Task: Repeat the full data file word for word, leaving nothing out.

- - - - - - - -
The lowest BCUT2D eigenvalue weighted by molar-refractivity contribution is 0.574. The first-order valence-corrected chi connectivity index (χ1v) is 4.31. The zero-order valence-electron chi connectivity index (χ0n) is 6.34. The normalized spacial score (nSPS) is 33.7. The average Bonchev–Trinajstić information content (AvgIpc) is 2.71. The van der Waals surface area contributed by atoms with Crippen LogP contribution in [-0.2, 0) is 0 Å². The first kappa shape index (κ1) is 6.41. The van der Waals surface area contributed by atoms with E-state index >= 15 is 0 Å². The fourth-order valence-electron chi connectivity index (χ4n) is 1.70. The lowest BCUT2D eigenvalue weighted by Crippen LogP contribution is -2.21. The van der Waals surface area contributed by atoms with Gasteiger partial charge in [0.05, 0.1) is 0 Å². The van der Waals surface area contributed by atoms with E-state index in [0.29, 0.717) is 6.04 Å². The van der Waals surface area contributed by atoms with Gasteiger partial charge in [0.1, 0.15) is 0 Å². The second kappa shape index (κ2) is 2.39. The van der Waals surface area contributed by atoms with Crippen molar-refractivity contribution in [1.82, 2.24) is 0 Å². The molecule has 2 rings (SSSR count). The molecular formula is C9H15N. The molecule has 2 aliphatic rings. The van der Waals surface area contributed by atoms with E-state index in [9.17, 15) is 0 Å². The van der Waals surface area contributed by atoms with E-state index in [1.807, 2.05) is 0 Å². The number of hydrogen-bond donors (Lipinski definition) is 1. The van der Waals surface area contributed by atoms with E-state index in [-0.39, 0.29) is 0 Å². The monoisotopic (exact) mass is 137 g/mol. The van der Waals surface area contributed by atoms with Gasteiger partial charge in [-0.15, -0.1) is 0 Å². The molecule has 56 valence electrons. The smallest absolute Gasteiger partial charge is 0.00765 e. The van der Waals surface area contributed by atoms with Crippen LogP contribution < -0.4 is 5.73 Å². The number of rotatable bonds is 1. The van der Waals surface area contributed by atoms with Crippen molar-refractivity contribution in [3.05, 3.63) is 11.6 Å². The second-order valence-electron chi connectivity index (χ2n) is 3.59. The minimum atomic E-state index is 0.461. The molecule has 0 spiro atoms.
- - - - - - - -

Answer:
The lowest BCUT2D eigenvalue weighted by molar-refractivity contribution is 0.574. The first-order valence-corrected chi connectivity index (χ1v) is 4.31. The zero-order valence-electron chi connectivity index (χ0n) is 6.34. The normalized spacial score (nSPS) is 33.7. The average Bonchev–Trinajstić information content (AvgIpc) is 2.71. The van der Waals surface area contributed by atoms with Crippen LogP contribution in [-0.2, 0) is 0 Å². The first kappa shape index (κ1) is 6.41. The van der Waals surface area contributed by atoms with E-state index >= 15 is 0 Å². The fourth-order valence-electron chi connectivity index (χ4n) is 1.70. The lowest BCUT2D eigenvalue weighted by Crippen LogP contribution is -2.21. The van der Waals surface area contributed by atoms with Gasteiger partial charge in [0.05, 0.1) is 0 Å². The van der Waals surface area contributed by atoms with E-state index in [0.29, 0.717) is 6.04 Å². The van der Waals surface area contributed by atoms with Gasteiger partial charge in [0.1, 0.15) is 0 Å². The second kappa shape index (κ2) is 2.39. The van der Waals surface area contributed by atoms with Crippen molar-refractivity contribution in [1.82, 2.24) is 0 Å². The molecule has 2 rings (SSSR count). The molecular formula is C9H15N. The molecule has 2 aliphatic rings. The van der Waals surface area contributed by atoms with E-state index in [9.17, 15) is 0 Å². The van der Waals surface area contributed by atoms with E-state index in [1.807, 2.05) is 0 Å². The number of hydrogen-bond donors (Lipinski definition) is 1. The van der Waals surface area contributed by atoms with E-state index in [-0.39, 0.29) is 0 Å². The monoisotopic (exact) mass is 137 g/mol. The van der Waals surface area contributed by atoms with Gasteiger partial charge in [-0.15, -0.1) is 0 Å². The molecule has 56 valence electrons. The smallest absolute Gasteiger partial charge is 0.00765 e. The van der Waals surface area contributed by atoms with Crippen LogP contribution < -0.4 is 5.73 Å². The number of rotatable bonds is 1. The van der Waals surface area contributed by atoms with Crippen molar-refractivity contribution in [3.05, 3.63) is 11.6 Å². The second-order valence-electron chi connectivity index (χ2n) is 3.59. The minimum atomic E-state index is 0.461. The molecule has 0 spiro atoms.